John Jesitus is a medical writer based in Westminster, CO.
A systematic approach helps to guide the workup and management of female pattern alopecia (FPA), according to Mary Gail Mercurio, M.D.
Rochester, N.Y. - A systematic approach helps to guide the workup and management of female pattern alopecia (FPA), according to Mary Gail Mercurio, M.D.
"More recently, we're learning that androgens play less of a role than they do in male pattern androgenetic alopecia," she explains.
When a patient with possible FPA presents, Dr. Mercurio says she usually begins by exploring the problem's history. "Patients describe thinning as having less hair, or it stops growing - they can't achieve the same hair length they used to," she says.
For patients with thinning, "We think of FPA," Dr. Mercurio says. "In contrast, if the patient is leaving hair everywhere, it's more likely to be a telogen effluvium. Then there's a gray area" in which telogen effluvium unmasks underlying FPA. "You can determine that by following up over time," she says.
Dr. Mercurio emphasizes the importance of a hands-on approach during the examination. "Most of my patients are referred by other dermatologists. And when I start examining their scalp, I can't tell you how many crane their heads back, in awe that I'm actually touching their scalp."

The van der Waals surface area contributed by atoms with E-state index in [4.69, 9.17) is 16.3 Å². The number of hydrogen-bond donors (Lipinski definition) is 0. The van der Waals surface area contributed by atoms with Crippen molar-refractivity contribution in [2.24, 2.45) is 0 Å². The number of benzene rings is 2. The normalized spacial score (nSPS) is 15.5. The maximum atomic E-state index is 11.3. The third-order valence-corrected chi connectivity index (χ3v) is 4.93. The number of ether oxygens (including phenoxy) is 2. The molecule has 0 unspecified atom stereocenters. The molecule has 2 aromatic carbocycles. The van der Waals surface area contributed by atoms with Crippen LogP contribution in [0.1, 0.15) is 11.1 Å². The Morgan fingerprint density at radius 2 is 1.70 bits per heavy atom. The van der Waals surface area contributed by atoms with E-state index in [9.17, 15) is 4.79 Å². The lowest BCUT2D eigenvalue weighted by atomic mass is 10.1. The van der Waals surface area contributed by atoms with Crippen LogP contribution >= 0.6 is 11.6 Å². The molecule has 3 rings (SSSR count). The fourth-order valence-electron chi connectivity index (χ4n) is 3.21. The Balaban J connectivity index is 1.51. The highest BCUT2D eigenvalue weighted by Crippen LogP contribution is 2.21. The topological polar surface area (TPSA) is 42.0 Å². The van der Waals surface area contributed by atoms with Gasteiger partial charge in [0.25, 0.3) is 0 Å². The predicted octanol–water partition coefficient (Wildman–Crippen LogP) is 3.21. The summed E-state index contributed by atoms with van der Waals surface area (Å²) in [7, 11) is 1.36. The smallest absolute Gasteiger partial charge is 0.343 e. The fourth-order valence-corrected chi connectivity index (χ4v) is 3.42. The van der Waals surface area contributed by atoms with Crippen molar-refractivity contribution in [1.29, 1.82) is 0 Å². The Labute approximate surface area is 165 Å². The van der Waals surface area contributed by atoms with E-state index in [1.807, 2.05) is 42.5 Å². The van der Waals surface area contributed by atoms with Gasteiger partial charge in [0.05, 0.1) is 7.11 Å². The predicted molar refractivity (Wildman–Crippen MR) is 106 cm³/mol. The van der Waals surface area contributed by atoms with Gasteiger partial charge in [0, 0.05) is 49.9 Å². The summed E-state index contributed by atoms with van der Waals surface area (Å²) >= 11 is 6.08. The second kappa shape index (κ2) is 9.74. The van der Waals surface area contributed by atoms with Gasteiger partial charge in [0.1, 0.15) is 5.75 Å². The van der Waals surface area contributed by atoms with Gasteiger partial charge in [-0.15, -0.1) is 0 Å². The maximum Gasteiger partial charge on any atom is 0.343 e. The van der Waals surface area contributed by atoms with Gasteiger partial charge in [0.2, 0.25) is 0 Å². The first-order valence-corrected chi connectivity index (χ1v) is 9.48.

First, she looks for inflammation. "It's rare that a patient with FPA doesn't come in with a red or scaly scalp. Once they acknowledge that it's a hair loss issue, they wash their hair so gingerly and infrequently that they develop seborrhea," she says. "Often, we must clear up that inflammation before an accurate diagnosis of hair loss can be made." The inflammation caused by the seborrhea results in positive hair-pull tests, she says.
Dr. Mercurio also looks for scarring. "Typical female pattern hair loss takes a more diffuse pattern. And if you look closely, you can see fine or miniaturized hairs - it's not an obliteration of the hair follicles" as occurs with scarring types of alopecia, she says.
Women with FPA maintain a frontal hairline, Dr. Mercurio says. They also can have frontal accentuations or more diffuse hair loss that results in widening of the part from the frontal scalp to the vertex.
Additionally, "I'm seeing much more frontal fibrosing alopecia," she says. "This was not a condition we recognized when I was a resident. Because it's somewhat new, I get many referrals" for patients with this condition mistakenly diagnosed as FPA. However, she says that with frontal fibrosing alopecia, "The entire frontal-parietal hairline moves back," often leaving lone terminal hairs.